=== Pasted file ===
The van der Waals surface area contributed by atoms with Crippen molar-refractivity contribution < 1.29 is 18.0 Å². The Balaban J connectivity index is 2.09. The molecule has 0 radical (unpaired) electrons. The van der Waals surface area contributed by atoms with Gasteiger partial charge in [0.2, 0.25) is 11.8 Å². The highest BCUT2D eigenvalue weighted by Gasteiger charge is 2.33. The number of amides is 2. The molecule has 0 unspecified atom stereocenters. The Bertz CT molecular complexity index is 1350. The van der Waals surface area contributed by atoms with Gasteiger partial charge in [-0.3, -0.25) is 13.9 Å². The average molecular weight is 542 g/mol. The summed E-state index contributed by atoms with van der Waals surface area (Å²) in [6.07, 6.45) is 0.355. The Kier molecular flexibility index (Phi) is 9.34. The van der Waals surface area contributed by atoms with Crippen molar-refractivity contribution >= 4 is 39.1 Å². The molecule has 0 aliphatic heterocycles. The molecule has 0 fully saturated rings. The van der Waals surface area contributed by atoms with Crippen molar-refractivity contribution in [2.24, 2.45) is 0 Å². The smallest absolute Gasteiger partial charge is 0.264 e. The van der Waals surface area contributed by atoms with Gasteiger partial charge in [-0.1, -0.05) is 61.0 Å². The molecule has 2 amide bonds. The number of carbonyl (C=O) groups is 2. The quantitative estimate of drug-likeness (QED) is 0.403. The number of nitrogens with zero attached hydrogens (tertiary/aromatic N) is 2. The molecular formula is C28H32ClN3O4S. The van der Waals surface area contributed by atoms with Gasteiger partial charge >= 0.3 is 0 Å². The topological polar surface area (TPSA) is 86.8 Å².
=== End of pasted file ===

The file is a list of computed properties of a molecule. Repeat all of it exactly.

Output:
The van der Waals surface area contributed by atoms with Crippen molar-refractivity contribution < 1.29 is 18.0 Å². The Balaban J connectivity index is 2.09. The molecule has 0 radical (unpaired) electrons. The van der Waals surface area contributed by atoms with Gasteiger partial charge in [0.2, 0.25) is 11.8 Å². The highest BCUT2D eigenvalue weighted by Gasteiger charge is 2.33. The number of amides is 2. The molecule has 0 unspecified atom stereocenters. The Bertz CT molecular complexity index is 1350. The van der Waals surface area contributed by atoms with Gasteiger partial charge in [-0.3, -0.25) is 13.9 Å². The average molecular weight is 542 g/mol. The summed E-state index contributed by atoms with van der Waals surface area (Å²) in [6.07, 6.45) is 0.355. The Kier molecular flexibility index (Phi) is 9.34. The van der Waals surface area contributed by atoms with Crippen molar-refractivity contribution >= 4 is 39.1 Å². The molecule has 0 aliphatic heterocycles. The molecule has 0 fully saturated rings. The van der Waals surface area contributed by atoms with Crippen molar-refractivity contribution in [2.24, 2.45) is 0 Å². The smallest absolute Gasteiger partial charge is 0.264 e. The van der Waals surface area contributed by atoms with Gasteiger partial charge in [-0.1, -0.05) is 61.0 Å². The molecule has 2 amide bonds. The number of carbonyl (C=O) groups is 2. The quantitative estimate of drug-likeness (QED) is 0.403. The number of nitrogens with zero attached hydrogens (tertiary/aromatic N) is 2. The molecular formula is C28H32ClN3O4S. The van der Waals surface area contributed by atoms with Gasteiger partial charge >= 0.3 is 0 Å². The topological polar surface area (TPSA) is 86.8 Å².